Not even the Reformation could destroy devotion to Our Lady, says
Sally Bowler. And now Britain’s Marian shrines are thriving again It is as if the Reformation never happened. Marian devotion, the hallmark of English Catholicism in the Middle Ages, is alive and thriving, despite the iconoclasm of 16th-century “reformers” and the disapproval of generations of purse-lipped Protestants.
This month, thousands of pilgrims will be preparing to retrace the footsteps of Our Lady’s trail, just like their medieval predecessors. Walsingham in Norfolk and Penrhys in South Wales are just a few of the British shrines to Mary that have sprung back to life.
The shrine of Our Lady of Penrhys reminds us that Welsh culture owes a great deal to the traditions of the Catholic Church. The aris tocracy have been Anglicised under the Tudors, but for a long time the heart of the countryside remained Catholic.
Penrhys, nestling in the middle of the Welsh mountains, was once a famous centre of Marian devotion, Today, a statue of Our Lady of Penrhys dominates the mountain skyline, marking the site of an ancient chapel long since demolished.
No written records have survived giving the authentic history of the origin of the shrine. What is known is that in 1179 the Cistercian monks founded an abbey at Llantarnum, a short distance north of Newport in South Wales. Penrhys came within its territorial boundary – but the distance of 25 miles was too great for the monks to travel regularly, and so the monks founded a grange there. This enabled them to take care of the sheep and their outlying property.
According to a local legend, Our Lady came down from heaven and appeared at an oak tree near the well of Penrhys. Afterwards, the spring water from the well developed miraculous powers. To mark this, a statue was put up of Our Lady with the child Jesus in her arms.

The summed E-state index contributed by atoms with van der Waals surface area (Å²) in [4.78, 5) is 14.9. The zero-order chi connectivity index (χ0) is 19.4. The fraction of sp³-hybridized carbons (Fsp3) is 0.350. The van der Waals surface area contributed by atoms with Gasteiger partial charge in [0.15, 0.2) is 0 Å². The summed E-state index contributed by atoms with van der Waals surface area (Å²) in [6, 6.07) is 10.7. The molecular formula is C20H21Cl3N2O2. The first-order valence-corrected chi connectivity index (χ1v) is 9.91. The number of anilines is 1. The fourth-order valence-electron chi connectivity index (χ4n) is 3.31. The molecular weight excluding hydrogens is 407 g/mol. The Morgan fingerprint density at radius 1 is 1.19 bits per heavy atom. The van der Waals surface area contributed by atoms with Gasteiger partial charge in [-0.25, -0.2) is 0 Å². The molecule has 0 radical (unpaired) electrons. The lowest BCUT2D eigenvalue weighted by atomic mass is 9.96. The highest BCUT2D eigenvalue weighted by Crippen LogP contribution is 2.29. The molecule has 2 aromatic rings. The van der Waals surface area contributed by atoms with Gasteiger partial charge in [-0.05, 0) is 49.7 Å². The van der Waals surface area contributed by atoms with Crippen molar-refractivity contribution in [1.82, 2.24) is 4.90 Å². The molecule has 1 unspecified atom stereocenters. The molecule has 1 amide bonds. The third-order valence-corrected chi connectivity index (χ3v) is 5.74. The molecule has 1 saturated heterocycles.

Pilgrims came from across the Welsh valleys and beyond to see the statue. It was widely believed that the statue could never be removed: villagers said that even eight oxen would not be able to shift it.
Sadly, this turned out to be untrue. During a tour of the North Country, King Henry VIII instructed Archbishop Lee of York to destroy all those shrines in the ancient devotion.
The striking oak statue, which now marks the site of the original shrine, was carved according to details of the original. Four centuries after the destruction, the revival had begun.
In the 1950s, many parishes made regular pilgrimages to the hillside shrine. Here, on the mountain top, parishioners of all ages would kneel in devotion before the statue of Our Blessed Lady. Choir singers, altar boys and “children of Mary” – school children dressed in blue – were led in prayer and song by the parish priest.
Then the Mass would begin and the voices would resound across the valley: Oh Mary we crown you with blossom today.
Queen of the Angels and Queen of the May again the case – but Catholics cannot take all the credit for its extraordinary revival.
According to legend, in 1061 Richeldis de Faverches, the widow of a Norman landowner, was inspired by Our Lady to build a replica of the Holy House in Nazareth where the Annunciation took place.
The great 16th-century Catholic theologian Erasmus has left us a description of the Walsingham shrine just before the disaster of the Reformation struck.
He records that the statue of Our Lady stood “within a small chapel, made of wainscot, admitting devotees on each side by a narrow little door. There is little light, indeed scarcely any but from the candles. A delicious fragrance greets the nostrils.” The shrine was destroyed in 1538; the statue that Erasmus admired was taken to Thomas Cromwell’s house in Chelsea and burnt. The memory of Our Lady of Walsingham was allowed to fade for three and a half centuries.
In 1897 there was a Catholic pilgrimage to the Slipper Chapel, the place where medieval pilgrims would leave their footwear and then prove their devotion to Our Lady by walking the last mile – the holy mile – to the shrine barefooted. The building was bought and restored and is now the Catholic shrine.
But it was the local Anglican vicar, Fr Alfred Hope Patten, who really brought “England’s Nazareth” back to national prominence.
It was his idea to set up a new statue of Our Lady of Walsingham, based on the depiction of the original statue on the seal of the medieval priory. As soon as this was set up in 1922, worshippers started gathering around it, praying to Mary and asking for her powerful intercession. A trickle of pilgrims became a flood, and in 1931 a new Holy House encased in a small pilgrimage church was dedicated. This is now the Anglican shrine.
Today, Walsingham is such a popular shrine with pilgrims that on great feast days there is hardly enough to hold them all. Roman Catholic and AngloCatholic worshippers hold splendid processions in honour of Mary, the gold vestments of the clergy glinting in the sunlight as the smoke rises from the thuribles.
Cromwell would have been horrified.